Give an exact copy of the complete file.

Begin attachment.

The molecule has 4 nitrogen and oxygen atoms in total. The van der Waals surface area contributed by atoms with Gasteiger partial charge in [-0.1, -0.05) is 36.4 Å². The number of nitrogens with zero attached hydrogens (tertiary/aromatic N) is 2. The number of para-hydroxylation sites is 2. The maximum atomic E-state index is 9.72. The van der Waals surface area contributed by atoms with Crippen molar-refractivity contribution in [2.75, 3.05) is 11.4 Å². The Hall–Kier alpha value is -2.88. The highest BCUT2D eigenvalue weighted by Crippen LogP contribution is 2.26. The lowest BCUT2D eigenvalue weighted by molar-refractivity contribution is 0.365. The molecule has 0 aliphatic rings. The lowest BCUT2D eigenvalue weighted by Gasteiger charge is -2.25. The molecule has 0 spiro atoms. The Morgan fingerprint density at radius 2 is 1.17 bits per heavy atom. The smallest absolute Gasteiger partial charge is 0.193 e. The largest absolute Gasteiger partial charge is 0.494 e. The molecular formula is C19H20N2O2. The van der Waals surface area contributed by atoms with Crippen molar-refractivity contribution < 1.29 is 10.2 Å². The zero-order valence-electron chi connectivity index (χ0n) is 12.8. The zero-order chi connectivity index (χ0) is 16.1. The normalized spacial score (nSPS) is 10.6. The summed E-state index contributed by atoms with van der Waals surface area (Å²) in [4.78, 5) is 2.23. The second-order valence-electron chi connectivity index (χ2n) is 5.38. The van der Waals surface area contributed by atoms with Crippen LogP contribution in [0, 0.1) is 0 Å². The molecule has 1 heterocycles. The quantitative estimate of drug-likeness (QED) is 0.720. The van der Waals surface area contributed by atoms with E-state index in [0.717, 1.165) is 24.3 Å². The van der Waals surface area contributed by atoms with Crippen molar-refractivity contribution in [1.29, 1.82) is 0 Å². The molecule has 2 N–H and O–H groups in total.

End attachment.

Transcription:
The molecule has 4 nitrogen and oxygen atoms in total. The van der Waals surface area contributed by atoms with Gasteiger partial charge in [-0.1, -0.05) is 36.4 Å². The number of nitrogens with zero attached hydrogens (tertiary/aromatic N) is 2. The number of para-hydroxylation sites is 2. The maximum atomic E-state index is 9.72. The van der Waals surface area contributed by atoms with Crippen molar-refractivity contribution in [2.75, 3.05) is 11.4 Å². The Hall–Kier alpha value is -2.88. The highest BCUT2D eigenvalue weighted by Crippen LogP contribution is 2.26. The lowest BCUT2D eigenvalue weighted by molar-refractivity contribution is 0.365. The molecule has 0 aliphatic rings. The lowest BCUT2D eigenvalue weighted by Gasteiger charge is -2.25. The molecule has 0 spiro atoms. The Morgan fingerprint density at radius 2 is 1.17 bits per heavy atom. The smallest absolute Gasteiger partial charge is 0.193 e. The largest absolute Gasteiger partial charge is 0.494 e. The molecular formula is C19H20N2O2. The van der Waals surface area contributed by atoms with Crippen molar-refractivity contribution < 1.29 is 10.2 Å². The zero-order valence-electron chi connectivity index (χ0n) is 12.8. The zero-order chi connectivity index (χ0) is 16.1. The normalized spacial score (nSPS) is 10.6. The summed E-state index contributed by atoms with van der Waals surface area (Å²) in [4.78, 5) is 2.23. The second-order valence-electron chi connectivity index (χ2n) is 5.38. The van der Waals surface area contributed by atoms with Crippen LogP contribution in [0, 0.1) is 0 Å². The molecule has 1 heterocycles. The quantitative estimate of drug-likeness (QED) is 0.720. The van der Waals surface area contributed by atoms with E-state index in [0.717, 1.165) is 24.3 Å². The van der Waals surface area contributed by atoms with Crippen molar-refractivity contribution in [1.29, 1.82) is 0 Å². The molecule has 2 N–H and O–H groups in total.